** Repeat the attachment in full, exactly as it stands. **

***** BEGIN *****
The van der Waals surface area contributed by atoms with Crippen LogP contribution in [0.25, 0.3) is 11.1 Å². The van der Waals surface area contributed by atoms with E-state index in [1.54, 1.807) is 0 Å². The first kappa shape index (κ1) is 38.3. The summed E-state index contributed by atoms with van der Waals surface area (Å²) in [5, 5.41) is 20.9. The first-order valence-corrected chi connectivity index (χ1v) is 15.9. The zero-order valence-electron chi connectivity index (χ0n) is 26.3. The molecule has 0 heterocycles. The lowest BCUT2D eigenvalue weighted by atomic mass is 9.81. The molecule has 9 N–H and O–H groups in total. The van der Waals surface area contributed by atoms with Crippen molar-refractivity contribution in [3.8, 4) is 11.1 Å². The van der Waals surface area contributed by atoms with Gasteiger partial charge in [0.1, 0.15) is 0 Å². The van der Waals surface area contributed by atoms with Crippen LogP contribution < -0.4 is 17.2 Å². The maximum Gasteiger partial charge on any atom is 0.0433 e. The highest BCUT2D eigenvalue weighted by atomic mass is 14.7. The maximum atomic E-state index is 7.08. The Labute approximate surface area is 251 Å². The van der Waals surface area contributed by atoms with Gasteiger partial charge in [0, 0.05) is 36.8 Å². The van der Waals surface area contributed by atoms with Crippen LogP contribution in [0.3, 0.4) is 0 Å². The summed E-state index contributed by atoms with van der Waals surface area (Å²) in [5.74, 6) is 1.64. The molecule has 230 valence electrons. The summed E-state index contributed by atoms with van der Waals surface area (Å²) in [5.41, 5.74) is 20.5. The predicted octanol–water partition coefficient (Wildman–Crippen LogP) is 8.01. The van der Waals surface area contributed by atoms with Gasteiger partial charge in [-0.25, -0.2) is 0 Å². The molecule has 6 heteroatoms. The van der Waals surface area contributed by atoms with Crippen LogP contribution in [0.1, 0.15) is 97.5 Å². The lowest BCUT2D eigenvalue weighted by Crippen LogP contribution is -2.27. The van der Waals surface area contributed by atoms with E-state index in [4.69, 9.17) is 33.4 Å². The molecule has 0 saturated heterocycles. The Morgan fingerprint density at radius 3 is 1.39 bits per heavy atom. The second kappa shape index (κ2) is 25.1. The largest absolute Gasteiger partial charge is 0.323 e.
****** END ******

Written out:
The van der Waals surface area contributed by atoms with Crippen LogP contribution in [0.25, 0.3) is 11.1 Å². The van der Waals surface area contributed by atoms with E-state index in [1.54, 1.807) is 0 Å². The first kappa shape index (κ1) is 38.3. The summed E-state index contributed by atoms with van der Waals surface area (Å²) in [5, 5.41) is 20.9. The first-order valence-corrected chi connectivity index (χ1v) is 15.9. The zero-order valence-electron chi connectivity index (χ0n) is 26.3. The molecule has 0 heterocycles. The lowest BCUT2D eigenvalue weighted by atomic mass is 9.81. The molecule has 9 N–H and O–H groups in total. The van der Waals surface area contributed by atoms with Crippen molar-refractivity contribution in [3.8, 4) is 11.1 Å². The van der Waals surface area contributed by atoms with Gasteiger partial charge in [0.1, 0.15) is 0 Å². The van der Waals surface area contributed by atoms with Crippen LogP contribution < -0.4 is 17.2 Å². The maximum Gasteiger partial charge on any atom is 0.0433 e. The highest BCUT2D eigenvalue weighted by atomic mass is 14.7. The maximum atomic E-state index is 7.08. The Labute approximate surface area is 251 Å². The van der Waals surface area contributed by atoms with Gasteiger partial charge in [0, 0.05) is 36.8 Å². The van der Waals surface area contributed by atoms with Crippen LogP contribution in [0.3, 0.4) is 0 Å². The summed E-state index contributed by atoms with van der Waals surface area (Å²) in [5.74, 6) is 1.64. The molecule has 230 valence electrons. The summed E-state index contributed by atoms with van der Waals surface area (Å²) in [5.41, 5.74) is 20.5. The predicted octanol–water partition coefficient (Wildman–Crippen LogP) is 8.01. The van der Waals surface area contributed by atoms with Gasteiger partial charge in [-0.25, -0.2) is 0 Å². The molecule has 6 heteroatoms. The van der Waals surface area contributed by atoms with Crippen LogP contribution in [0.1, 0.15) is 97.5 Å². The lowest BCUT2D eigenvalue weighted by Crippen LogP contribution is -2.27. The van der Waals surface area contributed by atoms with E-state index in [4.69, 9.17) is 33.4 Å². The molecule has 0 saturated heterocycles. The Morgan fingerprint density at radius 3 is 1.39 bits per heavy atom. The second kappa shape index (κ2) is 25.1. The largest absolute Gasteiger partial charge is 0.323 e.